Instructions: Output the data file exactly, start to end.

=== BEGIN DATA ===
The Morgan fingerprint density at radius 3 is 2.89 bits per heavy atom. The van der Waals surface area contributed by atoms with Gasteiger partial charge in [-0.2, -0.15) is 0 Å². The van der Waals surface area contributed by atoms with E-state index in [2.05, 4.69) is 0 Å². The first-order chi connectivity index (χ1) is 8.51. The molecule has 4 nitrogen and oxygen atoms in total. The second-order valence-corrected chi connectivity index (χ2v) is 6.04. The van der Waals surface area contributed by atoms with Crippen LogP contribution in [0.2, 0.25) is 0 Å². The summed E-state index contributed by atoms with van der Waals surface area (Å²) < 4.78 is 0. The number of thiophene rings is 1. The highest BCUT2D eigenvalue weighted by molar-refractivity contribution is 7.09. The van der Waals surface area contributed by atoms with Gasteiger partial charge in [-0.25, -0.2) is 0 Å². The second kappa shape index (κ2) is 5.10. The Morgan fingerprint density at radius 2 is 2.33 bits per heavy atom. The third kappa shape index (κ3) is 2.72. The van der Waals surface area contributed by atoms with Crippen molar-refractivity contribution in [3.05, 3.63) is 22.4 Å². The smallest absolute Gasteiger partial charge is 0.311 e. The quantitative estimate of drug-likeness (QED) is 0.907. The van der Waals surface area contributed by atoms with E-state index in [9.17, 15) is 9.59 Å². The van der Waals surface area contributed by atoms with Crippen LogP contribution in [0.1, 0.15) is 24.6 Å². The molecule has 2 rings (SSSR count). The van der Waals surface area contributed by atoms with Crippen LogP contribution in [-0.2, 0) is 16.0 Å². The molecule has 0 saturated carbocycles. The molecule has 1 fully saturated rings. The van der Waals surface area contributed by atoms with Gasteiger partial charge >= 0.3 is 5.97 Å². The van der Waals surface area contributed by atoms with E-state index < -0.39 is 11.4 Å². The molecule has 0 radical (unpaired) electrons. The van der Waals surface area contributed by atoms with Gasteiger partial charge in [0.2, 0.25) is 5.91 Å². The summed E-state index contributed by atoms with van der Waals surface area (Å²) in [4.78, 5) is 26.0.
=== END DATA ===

The Morgan fingerprint density at radius 3 is 2.89 bits per heavy atom. The van der Waals surface area contributed by atoms with Gasteiger partial charge in [-0.2, -0.15) is 0 Å². The van der Waals surface area contributed by atoms with E-state index in [2.05, 4.69) is 0 Å². The first-order chi connectivity index (χ1) is 8.51. The molecule has 4 nitrogen and oxygen atoms in total. The second-order valence-corrected chi connectivity index (χ2v) is 6.04. The van der Waals surface area contributed by atoms with Crippen LogP contribution in [0.2, 0.25) is 0 Å². The summed E-state index contributed by atoms with van der Waals surface area (Å²) < 4.78 is 0. The number of thiophene rings is 1. The highest BCUT2D eigenvalue weighted by molar-refractivity contribution is 7.09. The van der Waals surface area contributed by atoms with Gasteiger partial charge in [-0.25, -0.2) is 0 Å². The second kappa shape index (κ2) is 5.10. The Morgan fingerprint density at radius 2 is 2.33 bits per heavy atom. The third kappa shape index (κ3) is 2.72. The van der Waals surface area contributed by atoms with Crippen molar-refractivity contribution in [3.05, 3.63) is 22.4 Å². The smallest absolute Gasteiger partial charge is 0.311 e. The quantitative estimate of drug-likeness (QED) is 0.907. The van der Waals surface area contributed by atoms with E-state index in [9.17, 15) is 9.59 Å². The van der Waals surface area contributed by atoms with Crippen LogP contribution in [0.1, 0.15) is 24.6 Å². The molecule has 2 rings (SSSR count). The van der Waals surface area contributed by atoms with Crippen LogP contribution in [-0.2, 0) is 16.0 Å². The molecule has 0 saturated carbocycles. The molecule has 1 fully saturated rings. The van der Waals surface area contributed by atoms with Gasteiger partial charge >= 0.3 is 5.97 Å². The van der Waals surface area contributed by atoms with E-state index < -0.39 is 11.4 Å². The molecule has 0 radical (unpaired) electrons. The van der Waals surface area contributed by atoms with Gasteiger partial charge in [0.2, 0.25) is 5.91 Å². The summed E-state index contributed by atoms with van der Waals surface area (Å²) in [4.78, 5) is 26.0.